Lice on the loose!

Q: Lice is on the loose at school! What’s the best way to see if our kid has it?

A: Anyone can get head lice. Every year, millions of school-aged children will become infected with head lice, most commonly preschool and elementary-aged children. 

Though it’s not a pleasant condition, it doesn’t cause any serious health issues or conditions. 

Head lice are tiny, pale-gray insects that are about the size of a sesame seed. They lay their eggs (nits) on hair close to the scalp. The nits are usually oval shaped and yellow/white in color and are about the size of a knot in a thread. The nits are often easier to see in hair — especially darker colored hair — than the actual insects. 

Most commonly, head lice causes itching, often behind the ears or at the back of the neck. Itching can persist even after the lice is treated and gone. 

Lice can’t spread by hopping or flying. They typically spread from close, prolonged head-to-head contact. Uncommonly, lice can be spread when kids share combs, brushes, hats or other clothing.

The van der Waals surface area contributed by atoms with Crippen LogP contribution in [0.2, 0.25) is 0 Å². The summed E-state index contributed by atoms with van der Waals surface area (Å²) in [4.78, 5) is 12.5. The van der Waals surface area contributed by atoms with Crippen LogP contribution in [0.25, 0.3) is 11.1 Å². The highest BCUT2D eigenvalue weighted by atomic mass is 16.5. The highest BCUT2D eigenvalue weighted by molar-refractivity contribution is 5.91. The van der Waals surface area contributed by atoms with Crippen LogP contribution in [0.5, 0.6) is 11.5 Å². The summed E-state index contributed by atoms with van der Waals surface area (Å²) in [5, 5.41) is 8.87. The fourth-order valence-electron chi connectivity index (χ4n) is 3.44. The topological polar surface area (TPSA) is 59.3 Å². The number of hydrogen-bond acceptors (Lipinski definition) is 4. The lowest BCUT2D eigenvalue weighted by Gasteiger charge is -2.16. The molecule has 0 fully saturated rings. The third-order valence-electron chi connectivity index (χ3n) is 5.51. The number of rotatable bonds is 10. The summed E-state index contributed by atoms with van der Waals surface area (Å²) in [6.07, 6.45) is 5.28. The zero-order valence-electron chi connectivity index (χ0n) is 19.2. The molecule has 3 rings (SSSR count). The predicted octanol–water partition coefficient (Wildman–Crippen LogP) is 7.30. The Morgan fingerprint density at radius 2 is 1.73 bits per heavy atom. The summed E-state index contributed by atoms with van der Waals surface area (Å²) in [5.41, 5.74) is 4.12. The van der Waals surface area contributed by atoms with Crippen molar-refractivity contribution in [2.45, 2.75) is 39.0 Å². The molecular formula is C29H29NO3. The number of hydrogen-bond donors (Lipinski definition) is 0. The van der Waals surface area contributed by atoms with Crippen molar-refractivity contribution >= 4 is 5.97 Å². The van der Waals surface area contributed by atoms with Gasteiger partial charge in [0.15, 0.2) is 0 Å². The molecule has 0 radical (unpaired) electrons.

Hair hygiene doesn’t change a child’s risk of getting head lice, nor does the hygiene of the home environment. 

The best way to check for lice is to have your child sit in a brightly lit room. Start by parting the hair and looking at the scalp. As mentioned, the actual lice may be difficult to see, but the nits can usually be seen at the hairline at the back of the neck or behind the ears. 

Wet the hair and — using a fine-toothed comb — carefully comb through small sections of hair. As you comb through, wipe the comb on a wet paper towel. Inspect the hair, scalp, comb and paper towel to look for evidence of lice or nits. 

While dandruff or dirt particles can be easily removed, nits often stay attached to the hair shaft. 

Head lice can be treated at home. 

It’s best to check with your pediatrician or health-care provider before starting any lice treatment, however. After doing a hair treatment, you’ll want to treat your child’s clothes, towels, bedding and soft toys. Focus on items used within three days of the lice treatment. 

All washable items should be washed in hot water and dried on the highest heat setting. Unwashable items should be dry-cleaned or sealed in a plastic bag for two weeks. Also make sure to check all household members and close contacts for head lice. 

Learn more at cdc.gov/parasites/lice